Detection of pulmonary tuberculosis among patients with cough attending outpatient departments in Dar Es Salaam, Tanzania: does duration of cough matter?
Peer reviewed, Journal article
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Original versionBMC Health Services Research 9(112) https://doi.org/10.1186/1472-6963-9-112
Background: According to WHO estimates, tuberculosis case detection rate in Tanzania is less than 50% and this poses a major challenge to control tuberculosis in the country. Currently, one of the defining criteria for suspecting tuberculosis is cough for two weeks or more. We wanted to find out whether the prevalence of tuberculosis was different in patients who reported cough for two weeks or more, compared to patients with cough for less than two weeks. Methods: We conducted a cross sectional study in six health facilities in Dar es Salaam, between September and October 2007. All patients aged five years and above with cough were screened for pulmonary tuberculosis (PTB) by smear microscopy. Patients were divided into two groups, those who coughed for less than two weeks (<2 wks) and those who coughed for two weeks or more (³ 2 wks). Results: A total of 65,530 patients attended outpatients department (OPD). Out of these, 2274 (3.5%) patients reported cough. Among patients who reported cough, 2214 (97.4%) remembered their cough duration. One thousand nine hundred and seventy three patients (89.1%) coughed for ³ 2 wks as compared to 241 (10.9%) patients who coughed for <2 wks. Of those who coughed for two weeks or more, 250 (12.7%) had smear positive PTB, and of those who had coughed for less than two weeks, 21 (8.7%) had smear positive PTB. There was no statistically significant difference in prevalence of smear positive tuberculosis among the two groups (Pearson Chi-Square 3.2; p = 0.074). Conclusion: Detection of smear positive PTB among patients who coughed for less than two weeks was as high as for those who coughed for two weeks or more.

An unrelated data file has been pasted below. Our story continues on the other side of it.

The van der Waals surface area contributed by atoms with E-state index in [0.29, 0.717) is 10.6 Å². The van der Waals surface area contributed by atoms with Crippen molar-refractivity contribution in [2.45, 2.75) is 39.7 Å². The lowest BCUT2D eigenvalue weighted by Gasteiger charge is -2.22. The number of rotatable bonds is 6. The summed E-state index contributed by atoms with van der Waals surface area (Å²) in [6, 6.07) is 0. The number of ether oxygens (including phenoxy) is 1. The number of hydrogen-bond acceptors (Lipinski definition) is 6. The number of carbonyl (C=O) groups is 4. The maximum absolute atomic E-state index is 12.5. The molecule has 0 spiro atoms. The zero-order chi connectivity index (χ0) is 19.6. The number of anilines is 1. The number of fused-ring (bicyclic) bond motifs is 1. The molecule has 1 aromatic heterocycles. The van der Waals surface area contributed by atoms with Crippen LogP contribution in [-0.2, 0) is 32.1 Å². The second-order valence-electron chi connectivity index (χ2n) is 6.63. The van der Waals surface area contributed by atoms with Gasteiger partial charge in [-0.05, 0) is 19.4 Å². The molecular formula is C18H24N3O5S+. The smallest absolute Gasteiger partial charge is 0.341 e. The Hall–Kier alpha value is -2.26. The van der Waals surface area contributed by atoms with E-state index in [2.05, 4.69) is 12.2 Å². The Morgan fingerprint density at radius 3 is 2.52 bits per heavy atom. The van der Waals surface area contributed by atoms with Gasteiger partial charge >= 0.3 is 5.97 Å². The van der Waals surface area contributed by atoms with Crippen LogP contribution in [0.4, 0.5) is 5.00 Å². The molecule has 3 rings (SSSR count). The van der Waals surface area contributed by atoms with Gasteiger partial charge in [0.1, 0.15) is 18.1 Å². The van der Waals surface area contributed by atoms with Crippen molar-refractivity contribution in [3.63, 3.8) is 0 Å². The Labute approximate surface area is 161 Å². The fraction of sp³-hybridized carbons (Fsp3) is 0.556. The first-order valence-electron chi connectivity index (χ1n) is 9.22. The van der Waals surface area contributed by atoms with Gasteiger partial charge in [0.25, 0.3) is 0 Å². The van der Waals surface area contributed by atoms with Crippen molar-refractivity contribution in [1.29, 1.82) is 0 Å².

CopyrightNgadaya et al; licensee BioMed Central
Copyright 2009 Ngadaya et al; licensee BioMed Central